Posted by physics on Saturday, September 12, 2009 at 4:34pm.
Calculate the acceleration due to gravity on the moon. The moon\'s radius is about 1.74 E 6 m and its mass is 7.35 E 22 kg
ok aparently there\'s an easier way to do this
I applied Newtons second law in the radial direction
net force radial = m (radial acceleration) = Fg
were Fg is r^2 G m m2
I solved for the period then calculated the acceleration to be
5.91 E 18 s^3 m
how do I do this because I just assumed that it was the Earth\'s moon which... isn\'t necissarily true and i used the mass of the earth which wasn\'t given in the problem i used 5.98 E 24 kg for mass of earth
what is the easy way to do this...
my teacher told me
Little g is the force of gravity (weight) divided by the mass of the object that’s feeling the force. Another way to look at it: little g helps find the force a single kilogram of mass would feel. It describes the force per unit mass. You could say that g = W/m (which makes sense, when you consider that W = mg).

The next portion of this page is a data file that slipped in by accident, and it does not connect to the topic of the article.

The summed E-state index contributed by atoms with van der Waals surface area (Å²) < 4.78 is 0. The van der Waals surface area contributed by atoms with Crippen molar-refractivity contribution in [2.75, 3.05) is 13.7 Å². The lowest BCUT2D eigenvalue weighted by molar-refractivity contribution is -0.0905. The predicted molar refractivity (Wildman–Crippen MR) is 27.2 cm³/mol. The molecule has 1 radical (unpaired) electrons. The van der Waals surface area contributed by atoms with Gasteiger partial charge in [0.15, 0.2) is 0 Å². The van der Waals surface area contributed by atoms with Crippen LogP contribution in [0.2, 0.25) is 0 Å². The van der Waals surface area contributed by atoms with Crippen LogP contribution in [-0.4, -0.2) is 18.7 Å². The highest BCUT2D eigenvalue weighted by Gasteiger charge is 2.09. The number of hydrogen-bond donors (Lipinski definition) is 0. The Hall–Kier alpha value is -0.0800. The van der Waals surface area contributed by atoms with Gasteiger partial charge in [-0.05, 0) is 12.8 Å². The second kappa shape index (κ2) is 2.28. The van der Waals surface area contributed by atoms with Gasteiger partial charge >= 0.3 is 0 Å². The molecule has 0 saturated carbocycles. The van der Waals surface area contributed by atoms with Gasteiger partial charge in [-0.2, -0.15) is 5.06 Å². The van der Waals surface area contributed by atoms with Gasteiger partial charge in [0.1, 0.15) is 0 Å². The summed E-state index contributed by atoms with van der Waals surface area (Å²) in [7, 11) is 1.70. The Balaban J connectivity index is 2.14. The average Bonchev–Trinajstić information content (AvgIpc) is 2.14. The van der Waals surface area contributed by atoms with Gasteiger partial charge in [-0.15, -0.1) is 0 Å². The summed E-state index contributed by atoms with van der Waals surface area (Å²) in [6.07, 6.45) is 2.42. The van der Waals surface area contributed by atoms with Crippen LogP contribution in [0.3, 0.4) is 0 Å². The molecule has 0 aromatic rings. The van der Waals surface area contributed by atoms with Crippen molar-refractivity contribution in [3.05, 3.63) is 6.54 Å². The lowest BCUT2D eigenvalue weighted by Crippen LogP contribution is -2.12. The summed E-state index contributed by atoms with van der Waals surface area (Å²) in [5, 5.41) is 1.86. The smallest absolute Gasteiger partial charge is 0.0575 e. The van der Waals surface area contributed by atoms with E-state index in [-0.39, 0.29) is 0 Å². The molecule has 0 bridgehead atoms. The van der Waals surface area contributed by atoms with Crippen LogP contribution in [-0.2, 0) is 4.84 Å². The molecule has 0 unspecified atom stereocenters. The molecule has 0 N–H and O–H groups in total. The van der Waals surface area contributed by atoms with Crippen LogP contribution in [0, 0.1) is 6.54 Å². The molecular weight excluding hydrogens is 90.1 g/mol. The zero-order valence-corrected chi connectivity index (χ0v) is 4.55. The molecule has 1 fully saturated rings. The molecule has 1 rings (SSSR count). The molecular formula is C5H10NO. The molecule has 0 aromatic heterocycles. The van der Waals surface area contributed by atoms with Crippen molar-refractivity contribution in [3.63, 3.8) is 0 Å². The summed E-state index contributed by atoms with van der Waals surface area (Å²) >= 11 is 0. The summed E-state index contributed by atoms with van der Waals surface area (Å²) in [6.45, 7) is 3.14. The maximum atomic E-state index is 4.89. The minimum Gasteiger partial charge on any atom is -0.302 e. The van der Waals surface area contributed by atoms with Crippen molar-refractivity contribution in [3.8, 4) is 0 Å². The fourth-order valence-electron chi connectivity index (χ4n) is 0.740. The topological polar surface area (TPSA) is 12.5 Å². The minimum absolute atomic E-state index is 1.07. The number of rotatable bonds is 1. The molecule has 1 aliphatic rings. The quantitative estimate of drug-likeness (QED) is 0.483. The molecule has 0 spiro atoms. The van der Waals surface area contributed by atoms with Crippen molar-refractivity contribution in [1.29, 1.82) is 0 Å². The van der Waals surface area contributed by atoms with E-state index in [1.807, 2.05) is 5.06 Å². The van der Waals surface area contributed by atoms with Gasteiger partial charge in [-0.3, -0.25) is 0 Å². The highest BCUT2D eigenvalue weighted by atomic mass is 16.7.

not exactly sure what the heck it\'s talking about because Fg or in that case weight is not equal to mg

physics  bobpursley, Saturday, September 12, 2009 at 4:51pm
acceleartiononmoon= GMassmoon/radius^2
=G 7.35E22/(1.74E6)^2= G 2.43E10=
= 6.67E11*2.43E10=
1.62 m/s^2 or as a gravitational field constant= 1.62 N/kg
I have no idea why you used the mass of Earth.